Nella Larsen’s novel, Passing, provides an example ofsome of the best writing the Harlem Renaissance has tooffer. Nella Larsen was one of the most promising youngwriter’s of her time. Though she only published two novelsit is clear that she was one of the most important writersof the Harlem Renaissance movement.
Her career as writerprobably would have lasted longer, but she was accused ofplagiarizing her short story, Sanctuary. She waseventually cleared of any wrong doing, but the accusationdeeply tarnished her reputation as writer. It is truly ashame that the first African-American woman to win theGuggenheim Fellowship was forced out of writing by scandal. Before being haunted by scandal, Nella Larsen playedan intricate role in the Harlem Renaissance.
The HarlemRenaissance was a movement that started toward the end ofWorld War I and lasted through the mid 1930’s. It was thefirst notable movement of African-American writers andartists in the United States. It was given the nameHarlem Renaissance because the movement was centered inthe Harlem district in New York City. MoreAfrican-American writers and poets were published duringthis period in the United States than ever before.
Notonly were African-American writers being published more,but they were also getting a great deal of recognition fortheir work. The body of work characteristic of this timeperiod showed a heightened sense of racial consciousness. African-American writers during this time were not onlyseeking to counteract racial prejudice, but were alsoperpetuating the cultural heritage of Africa. Some of themajor writers born from this period include LangstonHughes, Claude McKay, Jean Toomer, Countee Cullen, NealeHurston and of course, Nella Larsen. The writing of the Harlem Renaissance explored avariety of themes and genres. The writer’s experimentedwith a wide variety of styles as well.
Langston Hughes forinstance explored the lives of working-classAfrican-Americans. Jean Toomer explored what life was likefor very poor African-Americans. Countee Cullen on theother hand explored the problem of racism and thedefinition of Africa for African-Americans. Nella Larsenexplored the restrictions faced by African-Americansaccording to their skin color.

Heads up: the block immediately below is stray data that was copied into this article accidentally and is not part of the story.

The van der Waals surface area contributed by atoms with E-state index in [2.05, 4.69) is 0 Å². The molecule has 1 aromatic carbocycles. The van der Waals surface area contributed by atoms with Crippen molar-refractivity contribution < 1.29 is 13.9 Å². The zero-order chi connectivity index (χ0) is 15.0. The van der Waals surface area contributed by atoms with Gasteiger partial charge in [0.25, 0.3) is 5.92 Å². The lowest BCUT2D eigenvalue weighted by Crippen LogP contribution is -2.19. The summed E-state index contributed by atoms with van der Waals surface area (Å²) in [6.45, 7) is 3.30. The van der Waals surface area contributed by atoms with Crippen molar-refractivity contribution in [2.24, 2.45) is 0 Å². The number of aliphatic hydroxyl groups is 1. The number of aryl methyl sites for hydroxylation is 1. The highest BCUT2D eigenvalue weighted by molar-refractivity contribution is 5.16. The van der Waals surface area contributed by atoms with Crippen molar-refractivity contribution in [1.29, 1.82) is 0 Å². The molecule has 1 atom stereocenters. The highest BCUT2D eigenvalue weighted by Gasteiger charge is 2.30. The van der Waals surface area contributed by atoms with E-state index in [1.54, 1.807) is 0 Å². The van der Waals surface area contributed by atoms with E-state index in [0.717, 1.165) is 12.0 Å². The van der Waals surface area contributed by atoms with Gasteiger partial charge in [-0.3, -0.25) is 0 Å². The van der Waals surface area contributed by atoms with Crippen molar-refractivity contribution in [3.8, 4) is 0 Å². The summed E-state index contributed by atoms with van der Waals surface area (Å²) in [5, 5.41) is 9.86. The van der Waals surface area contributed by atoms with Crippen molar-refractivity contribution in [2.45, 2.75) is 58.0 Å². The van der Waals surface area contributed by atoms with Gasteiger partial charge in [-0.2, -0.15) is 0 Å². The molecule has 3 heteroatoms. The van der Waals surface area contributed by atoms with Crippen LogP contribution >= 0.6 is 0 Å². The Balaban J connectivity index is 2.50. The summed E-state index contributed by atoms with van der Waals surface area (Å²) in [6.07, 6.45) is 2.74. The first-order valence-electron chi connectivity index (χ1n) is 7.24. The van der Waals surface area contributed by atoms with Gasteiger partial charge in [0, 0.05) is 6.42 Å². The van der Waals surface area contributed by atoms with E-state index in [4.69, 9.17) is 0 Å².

Nella Larsen’s novel, Passing was her second as wellas last novel and was published in 1929. To get a betteridea of what this novel is about, one must understand whatexactly passing is. Passing is when African-American menor women with light skin pass themselves off as white inorder to enjoy the privileges that were afforded to whitepeople during this period in American history. The Plessyvs.
Ferguson ruling of separate, but equal was still ineffect at this time in history. Therefore, one couldunderstand why it could be advantageous forAfrican-Americans who had light enough skin to passthemselves off as white. Passing is narrated by the character, Irene Redfield,who is a middle-class, light-skinned African-American womanwho deplores passing. She is married to a doctor, withwhom she has two sons, who is too dark to pass. Irene issomewhat self-consciously proud of her African heritage.
Irene’s life is going along as usual when she runs into achildhood friend. Her old friend’s name is Clare Kendry. Clare Kendry is a light-skinned African-American woman whopasses for white. In fact she is even married to a whitedoctor. Ironically, Irene runs into her at a rooftoprestaurant where she herself is passing to evade the heatwave.
The characters in Passing, are faced with theconfusion of which race to identify with. They are trappedin limbo between two worlds: white and black. Thesefeelings of being denied privileges if they identify withAfrican-American society and being allowed privileges ifthey pass as white causes them to feel lonely and feel asthough they are not truly part of either race. If theypass they will be allowed to exercise all the privilegesthat come along with being white during this period ofhistory in America.
If they decide to identify themselvesas African-American they will be denied many of the mostbasic privileges given to American citizens. This book explores the trap that light-skinnedAfrican-Americans are put in by the Plessy vs. Fergusonruling of separate, but equal. This ruling is inreality, separate, but not anywhere near equal.
Passingproves this to be true. African-Americans would not evenentertain the idea of passing if they were not beingdenied certain rights and privileges. This book is a valuable account of the tragicconsequences of being denied racial identity due to a courtdecision and a society which perpetuates this unfoundedprejudice. Is it better to deny one’s racial heritage oraccept it and identify with it.
This book shows how bothchoices are loaded with a number of adverse consequences. After reading Passing, the reader will see that this is byno means a black and white issue, but rather a complexseries of stages of gray. Whether you are familiar withHarlem Renaissance and this period in history or this isyour first journey into exploring what society was like inthe 11920’s you stand to learn a lot from Nella Larsen’sclassic, Passing.Book Reports